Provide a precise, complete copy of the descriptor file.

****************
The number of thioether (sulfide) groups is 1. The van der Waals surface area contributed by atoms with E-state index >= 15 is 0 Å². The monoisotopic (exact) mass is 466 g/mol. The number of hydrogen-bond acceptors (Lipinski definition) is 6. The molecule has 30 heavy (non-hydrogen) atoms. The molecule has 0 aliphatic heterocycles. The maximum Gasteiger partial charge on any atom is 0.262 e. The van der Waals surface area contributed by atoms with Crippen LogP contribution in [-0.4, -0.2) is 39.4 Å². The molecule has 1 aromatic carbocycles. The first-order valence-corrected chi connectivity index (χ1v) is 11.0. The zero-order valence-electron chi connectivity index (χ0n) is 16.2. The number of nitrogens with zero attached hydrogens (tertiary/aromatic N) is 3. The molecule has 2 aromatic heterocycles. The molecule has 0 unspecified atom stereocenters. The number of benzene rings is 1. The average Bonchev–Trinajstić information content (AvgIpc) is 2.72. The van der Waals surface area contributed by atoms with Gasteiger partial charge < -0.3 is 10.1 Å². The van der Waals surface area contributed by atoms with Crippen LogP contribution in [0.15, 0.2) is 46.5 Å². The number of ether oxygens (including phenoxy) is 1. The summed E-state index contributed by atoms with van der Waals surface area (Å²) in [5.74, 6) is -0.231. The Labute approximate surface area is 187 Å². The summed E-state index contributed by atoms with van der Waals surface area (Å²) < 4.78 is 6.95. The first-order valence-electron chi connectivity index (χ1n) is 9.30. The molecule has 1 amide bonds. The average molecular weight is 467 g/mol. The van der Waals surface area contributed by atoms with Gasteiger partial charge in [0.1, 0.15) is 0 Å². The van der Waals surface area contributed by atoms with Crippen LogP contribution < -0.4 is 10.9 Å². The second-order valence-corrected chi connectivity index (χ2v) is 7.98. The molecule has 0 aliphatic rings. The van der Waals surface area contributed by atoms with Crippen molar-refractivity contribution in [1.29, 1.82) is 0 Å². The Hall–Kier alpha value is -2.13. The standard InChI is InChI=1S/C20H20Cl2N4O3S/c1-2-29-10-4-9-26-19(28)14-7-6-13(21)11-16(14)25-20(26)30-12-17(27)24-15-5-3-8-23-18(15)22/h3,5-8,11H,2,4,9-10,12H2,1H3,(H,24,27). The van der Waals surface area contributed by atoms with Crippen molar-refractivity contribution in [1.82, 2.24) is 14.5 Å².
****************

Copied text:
The number of thioether (sulfide) groups is 1. The van der Waals surface area contributed by atoms with E-state index >= 15 is 0 Å². The monoisotopic (exact) mass is 466 g/mol. The number of hydrogen-bond acceptors (Lipinski definition) is 6. The molecule has 30 heavy (non-hydrogen) atoms. The molecule has 0 aliphatic heterocycles. The maximum Gasteiger partial charge on any atom is 0.262 e. The van der Waals surface area contributed by atoms with Crippen LogP contribution in [-0.4, -0.2) is 39.4 Å². The molecule has 1 aromatic carbocycles. The first-order valence-corrected chi connectivity index (χ1v) is 11.0. The zero-order valence-electron chi connectivity index (χ0n) is 16.2. The number of nitrogens with zero attached hydrogens (tertiary/aromatic N) is 3. The molecule has 2 aromatic heterocycles. The molecule has 0 unspecified atom stereocenters. The number of benzene rings is 1. The average Bonchev–Trinajstić information content (AvgIpc) is 2.72. The van der Waals surface area contributed by atoms with Gasteiger partial charge < -0.3 is 10.1 Å². The van der Waals surface area contributed by atoms with Crippen LogP contribution in [0.15, 0.2) is 46.5 Å². The number of ether oxygens (including phenoxy) is 1. The summed E-state index contributed by atoms with van der Waals surface area (Å²) in [5.74, 6) is -0.231. The Labute approximate surface area is 187 Å². The summed E-state index contributed by atoms with van der Waals surface area (Å²) < 4.78 is 6.95. The first-order valence-electron chi connectivity index (χ1n) is 9.30. The molecule has 1 amide bonds. The average molecular weight is 467 g/mol. The van der Waals surface area contributed by atoms with Gasteiger partial charge in [0.1, 0.15) is 0 Å². The van der Waals surface area contributed by atoms with Crippen LogP contribution < -0.4 is 10.9 Å². The second-order valence-corrected chi connectivity index (χ2v) is 7.98. The molecule has 0 aliphatic rings. The van der Waals surface area contributed by atoms with Crippen molar-refractivity contribution in [1.29, 1.82) is 0 Å². The Hall–Kier alpha value is -2.13. The standard InChI is InChI=1S/C20H20Cl2N4O3S/c1-2-29-10-4-9-26-19(28)14-7-6-13(21)11-16(14)25-20(26)30-12-17(27)24-15-5-3-8-23-18(15)22/h3,5-8,11H,2,4,9-10,12H2,1H3,(H,24,27). The van der Waals surface area contributed by atoms with Crippen molar-refractivity contribution in [1.82, 2.24) is 14.5 Å².